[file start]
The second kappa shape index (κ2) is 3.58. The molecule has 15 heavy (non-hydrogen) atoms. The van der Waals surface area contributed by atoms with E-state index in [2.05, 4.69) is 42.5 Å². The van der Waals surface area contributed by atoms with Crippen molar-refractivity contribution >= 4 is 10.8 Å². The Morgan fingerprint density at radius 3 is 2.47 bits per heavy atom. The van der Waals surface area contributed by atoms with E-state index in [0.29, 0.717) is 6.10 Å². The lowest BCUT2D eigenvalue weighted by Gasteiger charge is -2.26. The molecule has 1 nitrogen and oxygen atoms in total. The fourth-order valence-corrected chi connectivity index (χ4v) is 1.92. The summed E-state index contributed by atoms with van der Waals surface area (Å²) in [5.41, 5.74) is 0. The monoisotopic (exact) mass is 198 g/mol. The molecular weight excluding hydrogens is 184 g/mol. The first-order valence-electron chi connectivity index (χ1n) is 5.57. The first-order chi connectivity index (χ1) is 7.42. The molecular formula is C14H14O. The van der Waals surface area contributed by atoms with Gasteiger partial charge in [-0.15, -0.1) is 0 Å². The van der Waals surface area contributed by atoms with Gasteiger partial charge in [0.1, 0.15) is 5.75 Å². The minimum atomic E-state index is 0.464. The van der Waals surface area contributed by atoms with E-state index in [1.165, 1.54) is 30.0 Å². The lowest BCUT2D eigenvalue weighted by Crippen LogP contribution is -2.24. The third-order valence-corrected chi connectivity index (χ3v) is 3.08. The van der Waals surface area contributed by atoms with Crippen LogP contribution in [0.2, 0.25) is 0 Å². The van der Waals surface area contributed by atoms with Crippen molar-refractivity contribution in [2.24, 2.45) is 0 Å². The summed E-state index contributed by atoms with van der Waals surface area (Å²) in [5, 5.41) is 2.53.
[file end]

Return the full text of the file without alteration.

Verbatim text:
The second kappa shape index (κ2) is 3.58. The molecule has 15 heavy (non-hydrogen) atoms. The van der Waals surface area contributed by atoms with E-state index in [2.05, 4.69) is 42.5 Å². The van der Waals surface area contributed by atoms with Crippen molar-refractivity contribution >= 4 is 10.8 Å². The Morgan fingerprint density at radius 3 is 2.47 bits per heavy atom. The van der Waals surface area contributed by atoms with E-state index in [0.29, 0.717) is 6.10 Å². The lowest BCUT2D eigenvalue weighted by Gasteiger charge is -2.26. The molecule has 1 nitrogen and oxygen atoms in total. The fourth-order valence-corrected chi connectivity index (χ4v) is 1.92. The summed E-state index contributed by atoms with van der Waals surface area (Å²) in [5.41, 5.74) is 0. The monoisotopic (exact) mass is 198 g/mol. The molecular weight excluding hydrogens is 184 g/mol. The first-order valence-electron chi connectivity index (χ1n) is 5.57. The first-order chi connectivity index (χ1) is 7.42. The molecular formula is C14H14O. The van der Waals surface area contributed by atoms with Gasteiger partial charge in [-0.15, -0.1) is 0 Å². The van der Waals surface area contributed by atoms with Gasteiger partial charge in [0.1, 0.15) is 5.75 Å². The minimum atomic E-state index is 0.464. The van der Waals surface area contributed by atoms with E-state index in [1.165, 1.54) is 30.0 Å². The lowest BCUT2D eigenvalue weighted by Crippen LogP contribution is -2.24. The third-order valence-corrected chi connectivity index (χ3v) is 3.08. The van der Waals surface area contributed by atoms with Crippen LogP contribution in [0.2, 0.25) is 0 Å². The van der Waals surface area contributed by atoms with Crippen molar-refractivity contribution in [2.24, 2.45) is 0 Å². The summed E-state index contributed by atoms with van der Waals surface area (Å²) in [5, 5.41) is 2.53.